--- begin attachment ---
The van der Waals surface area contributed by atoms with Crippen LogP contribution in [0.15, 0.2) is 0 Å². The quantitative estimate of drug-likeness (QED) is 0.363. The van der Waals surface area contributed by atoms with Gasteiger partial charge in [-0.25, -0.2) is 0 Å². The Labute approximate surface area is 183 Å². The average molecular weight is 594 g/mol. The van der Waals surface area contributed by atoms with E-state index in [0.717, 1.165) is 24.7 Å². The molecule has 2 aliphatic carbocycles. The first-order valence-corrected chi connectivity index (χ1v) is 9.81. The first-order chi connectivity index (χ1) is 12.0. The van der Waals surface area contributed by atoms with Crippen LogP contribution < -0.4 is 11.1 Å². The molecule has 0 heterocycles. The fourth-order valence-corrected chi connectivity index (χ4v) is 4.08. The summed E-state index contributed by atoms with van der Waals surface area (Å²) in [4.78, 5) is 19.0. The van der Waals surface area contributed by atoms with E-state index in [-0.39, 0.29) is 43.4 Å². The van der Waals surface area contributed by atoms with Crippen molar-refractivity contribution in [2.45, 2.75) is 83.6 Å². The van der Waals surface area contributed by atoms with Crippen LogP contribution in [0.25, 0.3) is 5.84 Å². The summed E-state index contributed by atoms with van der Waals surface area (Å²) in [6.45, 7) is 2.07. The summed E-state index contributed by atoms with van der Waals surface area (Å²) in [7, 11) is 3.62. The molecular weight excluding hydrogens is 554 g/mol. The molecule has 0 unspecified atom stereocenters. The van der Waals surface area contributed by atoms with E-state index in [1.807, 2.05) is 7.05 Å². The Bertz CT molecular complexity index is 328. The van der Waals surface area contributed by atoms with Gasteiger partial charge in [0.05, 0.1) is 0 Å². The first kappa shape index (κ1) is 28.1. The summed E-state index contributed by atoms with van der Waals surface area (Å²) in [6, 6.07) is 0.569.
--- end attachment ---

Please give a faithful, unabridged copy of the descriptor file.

The van der Waals surface area contributed by atoms with Crippen LogP contribution in [0.15, 0.2) is 0 Å². The quantitative estimate of drug-likeness (QED) is 0.363. The van der Waals surface area contributed by atoms with Gasteiger partial charge in [-0.25, -0.2) is 0 Å². The Labute approximate surface area is 183 Å². The average molecular weight is 594 g/mol. The van der Waals surface area contributed by atoms with E-state index in [0.717, 1.165) is 24.7 Å². The molecule has 2 aliphatic carbocycles. The first-order valence-corrected chi connectivity index (χ1v) is 9.81. The first-order chi connectivity index (χ1) is 12.0. The van der Waals surface area contributed by atoms with Crippen LogP contribution < -0.4 is 11.1 Å². The molecule has 0 heterocycles. The fourth-order valence-corrected chi connectivity index (χ4v) is 4.08. The summed E-state index contributed by atoms with van der Waals surface area (Å²) in [4.78, 5) is 19.0. The van der Waals surface area contributed by atoms with E-state index in [-0.39, 0.29) is 43.4 Å². The van der Waals surface area contributed by atoms with Crippen molar-refractivity contribution in [2.45, 2.75) is 83.6 Å². The van der Waals surface area contributed by atoms with Crippen LogP contribution in [0.25, 0.3) is 5.84 Å². The summed E-state index contributed by atoms with van der Waals surface area (Å²) in [6.45, 7) is 2.07. The summed E-state index contributed by atoms with van der Waals surface area (Å²) in [7, 11) is 3.62. The molecular weight excluding hydrogens is 554 g/mol. The molecule has 0 unspecified atom stereocenters. The van der Waals surface area contributed by atoms with E-state index in [1.807, 2.05) is 7.05 Å². The Bertz CT molecular complexity index is 328. The van der Waals surface area contributed by atoms with Gasteiger partial charge in [0.05, 0.1) is 0 Å². The first kappa shape index (κ1) is 28.1. The summed E-state index contributed by atoms with van der Waals surface area (Å²) in [6, 6.07) is 0.569.